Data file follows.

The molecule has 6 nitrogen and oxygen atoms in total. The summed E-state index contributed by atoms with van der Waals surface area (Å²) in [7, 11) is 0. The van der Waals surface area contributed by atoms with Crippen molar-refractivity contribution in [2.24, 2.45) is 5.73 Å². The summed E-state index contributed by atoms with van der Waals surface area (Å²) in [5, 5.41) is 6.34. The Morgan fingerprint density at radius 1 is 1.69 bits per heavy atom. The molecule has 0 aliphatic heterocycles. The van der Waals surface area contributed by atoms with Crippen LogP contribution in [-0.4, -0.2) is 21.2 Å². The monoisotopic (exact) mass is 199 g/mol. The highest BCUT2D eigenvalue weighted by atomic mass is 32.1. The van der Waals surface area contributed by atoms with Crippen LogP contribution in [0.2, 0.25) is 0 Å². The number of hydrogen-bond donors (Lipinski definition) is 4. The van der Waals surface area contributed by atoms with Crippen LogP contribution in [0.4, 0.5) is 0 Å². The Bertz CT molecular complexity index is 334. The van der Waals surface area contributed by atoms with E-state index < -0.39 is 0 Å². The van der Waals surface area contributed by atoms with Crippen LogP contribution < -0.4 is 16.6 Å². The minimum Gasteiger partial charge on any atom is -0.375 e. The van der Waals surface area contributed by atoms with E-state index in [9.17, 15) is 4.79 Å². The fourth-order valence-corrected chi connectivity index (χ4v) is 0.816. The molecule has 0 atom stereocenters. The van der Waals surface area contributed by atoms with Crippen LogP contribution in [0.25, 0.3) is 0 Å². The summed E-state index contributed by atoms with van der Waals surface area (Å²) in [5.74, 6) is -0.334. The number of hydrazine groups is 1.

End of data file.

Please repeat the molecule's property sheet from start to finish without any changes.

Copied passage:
The molecule has 6 nitrogen and oxygen atoms in total. The summed E-state index contributed by atoms with van der Waals surface area (Å²) in [7, 11) is 0. The van der Waals surface area contributed by atoms with Crippen molar-refractivity contribution in [2.24, 2.45) is 5.73 Å². The summed E-state index contributed by atoms with van der Waals surface area (Å²) in [5, 5.41) is 6.34. The Morgan fingerprint density at radius 1 is 1.69 bits per heavy atom. The molecule has 0 aliphatic heterocycles. The van der Waals surface area contributed by atoms with Crippen LogP contribution in [-0.4, -0.2) is 21.2 Å². The monoisotopic (exact) mass is 199 g/mol. The highest BCUT2D eigenvalue weighted by atomic mass is 32.1. The van der Waals surface area contributed by atoms with Crippen LogP contribution in [0.2, 0.25) is 0 Å². The number of hydrogen-bond donors (Lipinski definition) is 4. The van der Waals surface area contributed by atoms with Crippen LogP contribution in [0.4, 0.5) is 0 Å². The Bertz CT molecular complexity index is 334. The van der Waals surface area contributed by atoms with E-state index < -0.39 is 0 Å². The van der Waals surface area contributed by atoms with Crippen LogP contribution < -0.4 is 16.6 Å². The minimum Gasteiger partial charge on any atom is -0.375 e. The van der Waals surface area contributed by atoms with E-state index in [9.17, 15) is 4.79 Å². The fourth-order valence-corrected chi connectivity index (χ4v) is 0.816. The molecule has 0 atom stereocenters. The van der Waals surface area contributed by atoms with Crippen LogP contribution in [0.25, 0.3) is 0 Å². The summed E-state index contributed by atoms with van der Waals surface area (Å²) in [5.74, 6) is -0.334. The number of hydrazine groups is 1.